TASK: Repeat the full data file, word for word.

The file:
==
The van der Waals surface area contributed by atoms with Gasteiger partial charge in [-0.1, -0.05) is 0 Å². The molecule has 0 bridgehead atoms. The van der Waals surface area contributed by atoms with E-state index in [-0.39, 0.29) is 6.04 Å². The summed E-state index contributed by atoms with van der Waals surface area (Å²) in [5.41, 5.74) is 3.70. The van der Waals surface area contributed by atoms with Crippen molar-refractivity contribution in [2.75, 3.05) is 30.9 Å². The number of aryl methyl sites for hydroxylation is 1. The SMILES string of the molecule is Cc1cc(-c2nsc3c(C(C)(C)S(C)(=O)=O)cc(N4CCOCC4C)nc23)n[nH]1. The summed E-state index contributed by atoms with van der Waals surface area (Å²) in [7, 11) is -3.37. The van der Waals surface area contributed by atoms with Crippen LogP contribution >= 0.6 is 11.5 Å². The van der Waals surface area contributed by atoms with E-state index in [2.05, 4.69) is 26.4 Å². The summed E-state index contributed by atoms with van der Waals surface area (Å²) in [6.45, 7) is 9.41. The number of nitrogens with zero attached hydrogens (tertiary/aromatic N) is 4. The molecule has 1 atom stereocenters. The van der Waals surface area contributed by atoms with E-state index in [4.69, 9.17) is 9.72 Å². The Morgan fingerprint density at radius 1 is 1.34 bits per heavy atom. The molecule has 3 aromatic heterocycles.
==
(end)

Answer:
The van der Waals surface area contributed by atoms with Gasteiger partial charge in [-0.1, -0.05) is 0 Å². The molecule has 0 bridgehead atoms. The van der Waals surface area contributed by atoms with E-state index in [-0.39, 0.29) is 6.04 Å². The summed E-state index contributed by atoms with van der Waals surface area (Å²) in [5.41, 5.74) is 3.70. The van der Waals surface area contributed by atoms with Crippen molar-refractivity contribution in [2.75, 3.05) is 30.9 Å². The number of aryl methyl sites for hydroxylation is 1. The SMILES string of the molecule is Cc1cc(-c2nsc3c(C(C)(C)S(C)(=O)=O)cc(N4CCOCC4C)nc23)n[nH]1. The summed E-state index contributed by atoms with van der Waals surface area (Å²) in [7, 11) is -3.37. The van der Waals surface area contributed by atoms with Crippen LogP contribution >= 0.6 is 11.5 Å². The van der Waals surface area contributed by atoms with E-state index in [2.05, 4.69) is 26.4 Å². The summed E-state index contributed by atoms with van der Waals surface area (Å²) in [6.45, 7) is 9.41. The number of nitrogens with zero attached hydrogens (tertiary/aromatic N) is 4. The molecule has 1 atom stereocenters. The van der Waals surface area contributed by atoms with E-state index in [4.69, 9.17) is 9.72 Å². The Morgan fingerprint density at radius 1 is 1.34 bits per heavy atom. The molecule has 3 aromatic heterocycles.